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Conscientious Objection

  1. C. A. J. Coady

Published Online: 1 FEB 2013

DOI: 10.1002/9781444367072.wbiee460

The International Encyclopedia of Ethics

How to Cite

Coady, C. A. J. 2013. Conscientious Objection. The International Encyclopedia of Ethics. .

Publication History

  1. Published Online: 1 FEB 2013


Conscientious objection to state commands is not a wholly modern phenomenon. In the early phase of Western civilization, the Greek philosopher Socrates, now a revered figure in our culture, refused an order from political authority to carry out an immoral action. Socrates was commanded, along with four others, to arrest Leon of Salamis, so that the latter could be put to death (see Socrates). The tyrants wanted men of repute to carry out this command because this would have given their regime of terror more public standing. But Socrates ignored the order and simply went home.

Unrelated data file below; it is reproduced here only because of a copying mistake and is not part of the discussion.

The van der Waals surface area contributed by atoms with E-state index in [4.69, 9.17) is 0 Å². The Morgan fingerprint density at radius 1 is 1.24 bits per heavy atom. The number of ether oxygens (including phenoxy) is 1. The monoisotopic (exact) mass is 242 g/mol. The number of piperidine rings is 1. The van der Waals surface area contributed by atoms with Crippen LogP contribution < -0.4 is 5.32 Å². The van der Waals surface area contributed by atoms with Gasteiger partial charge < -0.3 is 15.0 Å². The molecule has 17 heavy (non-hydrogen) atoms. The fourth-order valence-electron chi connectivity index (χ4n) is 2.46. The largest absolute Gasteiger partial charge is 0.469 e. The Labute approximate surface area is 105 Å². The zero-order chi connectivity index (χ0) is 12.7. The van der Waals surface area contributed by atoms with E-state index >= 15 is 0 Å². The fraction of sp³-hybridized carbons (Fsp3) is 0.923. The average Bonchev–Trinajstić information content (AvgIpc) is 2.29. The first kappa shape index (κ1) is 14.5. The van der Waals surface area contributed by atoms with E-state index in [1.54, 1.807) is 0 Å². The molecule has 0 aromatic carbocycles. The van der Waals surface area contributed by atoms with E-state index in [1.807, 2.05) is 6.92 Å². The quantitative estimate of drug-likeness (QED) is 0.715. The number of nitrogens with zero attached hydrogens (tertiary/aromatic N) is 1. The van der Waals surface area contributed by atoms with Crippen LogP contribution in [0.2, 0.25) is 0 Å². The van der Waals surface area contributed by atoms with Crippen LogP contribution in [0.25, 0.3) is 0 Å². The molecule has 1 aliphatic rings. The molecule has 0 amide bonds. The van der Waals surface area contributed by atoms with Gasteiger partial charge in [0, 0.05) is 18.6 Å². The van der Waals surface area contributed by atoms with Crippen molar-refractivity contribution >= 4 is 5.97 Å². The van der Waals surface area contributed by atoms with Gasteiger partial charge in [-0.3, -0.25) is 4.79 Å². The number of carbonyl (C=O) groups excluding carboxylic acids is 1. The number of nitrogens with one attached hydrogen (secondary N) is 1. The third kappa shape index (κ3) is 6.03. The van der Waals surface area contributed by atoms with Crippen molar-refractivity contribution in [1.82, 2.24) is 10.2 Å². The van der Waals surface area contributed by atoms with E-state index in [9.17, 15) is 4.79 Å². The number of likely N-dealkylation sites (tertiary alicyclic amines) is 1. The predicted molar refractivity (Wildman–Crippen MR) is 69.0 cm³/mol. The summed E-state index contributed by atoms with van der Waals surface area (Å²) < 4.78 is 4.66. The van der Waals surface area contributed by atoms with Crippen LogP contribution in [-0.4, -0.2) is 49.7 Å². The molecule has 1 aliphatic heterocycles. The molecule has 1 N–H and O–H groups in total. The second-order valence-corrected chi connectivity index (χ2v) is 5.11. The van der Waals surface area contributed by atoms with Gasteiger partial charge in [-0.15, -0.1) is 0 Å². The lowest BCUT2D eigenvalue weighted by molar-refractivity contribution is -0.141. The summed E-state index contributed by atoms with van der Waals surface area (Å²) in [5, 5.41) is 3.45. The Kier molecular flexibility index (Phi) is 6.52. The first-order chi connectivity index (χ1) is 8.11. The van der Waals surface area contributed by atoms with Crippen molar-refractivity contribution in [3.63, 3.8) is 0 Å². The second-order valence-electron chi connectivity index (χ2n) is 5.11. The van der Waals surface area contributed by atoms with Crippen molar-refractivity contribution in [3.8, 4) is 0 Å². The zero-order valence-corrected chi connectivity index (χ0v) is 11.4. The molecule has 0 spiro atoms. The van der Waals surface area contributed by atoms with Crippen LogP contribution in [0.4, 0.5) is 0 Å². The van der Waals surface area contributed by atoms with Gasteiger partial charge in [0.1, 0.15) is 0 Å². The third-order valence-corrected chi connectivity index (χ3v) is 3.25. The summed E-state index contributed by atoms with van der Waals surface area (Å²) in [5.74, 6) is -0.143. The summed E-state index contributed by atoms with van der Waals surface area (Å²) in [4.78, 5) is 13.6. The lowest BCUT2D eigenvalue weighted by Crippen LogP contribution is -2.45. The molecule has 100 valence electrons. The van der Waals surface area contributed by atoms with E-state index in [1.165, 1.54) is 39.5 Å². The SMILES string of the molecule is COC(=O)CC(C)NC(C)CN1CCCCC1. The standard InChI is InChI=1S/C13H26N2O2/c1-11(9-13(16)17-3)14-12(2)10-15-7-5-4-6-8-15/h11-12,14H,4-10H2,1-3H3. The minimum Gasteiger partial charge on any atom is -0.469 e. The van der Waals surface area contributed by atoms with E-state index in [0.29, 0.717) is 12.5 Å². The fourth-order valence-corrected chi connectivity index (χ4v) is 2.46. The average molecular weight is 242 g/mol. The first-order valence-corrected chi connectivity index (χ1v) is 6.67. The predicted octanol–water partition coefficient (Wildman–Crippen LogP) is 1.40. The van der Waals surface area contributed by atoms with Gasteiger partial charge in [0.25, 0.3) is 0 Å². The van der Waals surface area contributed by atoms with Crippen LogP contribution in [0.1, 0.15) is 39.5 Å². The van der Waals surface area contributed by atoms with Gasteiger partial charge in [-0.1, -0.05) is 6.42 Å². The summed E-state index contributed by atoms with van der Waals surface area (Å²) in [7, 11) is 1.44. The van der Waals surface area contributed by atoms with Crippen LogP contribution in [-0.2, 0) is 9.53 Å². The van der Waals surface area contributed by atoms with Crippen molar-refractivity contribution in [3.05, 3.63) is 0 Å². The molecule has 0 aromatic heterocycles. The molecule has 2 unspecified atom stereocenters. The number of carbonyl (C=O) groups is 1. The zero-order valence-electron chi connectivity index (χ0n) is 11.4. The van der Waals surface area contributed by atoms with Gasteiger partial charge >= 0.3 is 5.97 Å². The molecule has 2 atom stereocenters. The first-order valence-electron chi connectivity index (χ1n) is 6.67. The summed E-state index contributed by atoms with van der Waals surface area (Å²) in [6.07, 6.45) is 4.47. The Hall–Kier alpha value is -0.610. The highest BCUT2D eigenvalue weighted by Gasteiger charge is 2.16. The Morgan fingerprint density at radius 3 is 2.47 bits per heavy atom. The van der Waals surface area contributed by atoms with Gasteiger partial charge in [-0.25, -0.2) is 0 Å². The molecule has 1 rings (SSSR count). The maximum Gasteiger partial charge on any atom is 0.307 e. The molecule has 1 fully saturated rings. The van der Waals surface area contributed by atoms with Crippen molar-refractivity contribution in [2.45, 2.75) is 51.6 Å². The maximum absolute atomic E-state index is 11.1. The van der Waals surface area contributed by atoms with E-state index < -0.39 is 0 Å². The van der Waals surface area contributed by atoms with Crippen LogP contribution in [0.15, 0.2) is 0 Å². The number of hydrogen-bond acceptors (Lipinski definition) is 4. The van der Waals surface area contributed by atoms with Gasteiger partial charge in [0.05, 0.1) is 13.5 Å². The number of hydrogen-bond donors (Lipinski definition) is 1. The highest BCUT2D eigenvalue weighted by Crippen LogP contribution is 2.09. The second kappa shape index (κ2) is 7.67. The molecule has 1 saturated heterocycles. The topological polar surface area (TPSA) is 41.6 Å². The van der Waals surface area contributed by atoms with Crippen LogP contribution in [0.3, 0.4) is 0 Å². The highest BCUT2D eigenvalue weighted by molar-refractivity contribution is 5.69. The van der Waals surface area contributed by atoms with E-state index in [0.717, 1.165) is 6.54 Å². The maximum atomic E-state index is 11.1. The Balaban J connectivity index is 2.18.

• Christianity;
  • practical (applied) ethics;
  • conscience;
  • non-violence;
  • pacifism;
  • responsibility;
  • war and conflict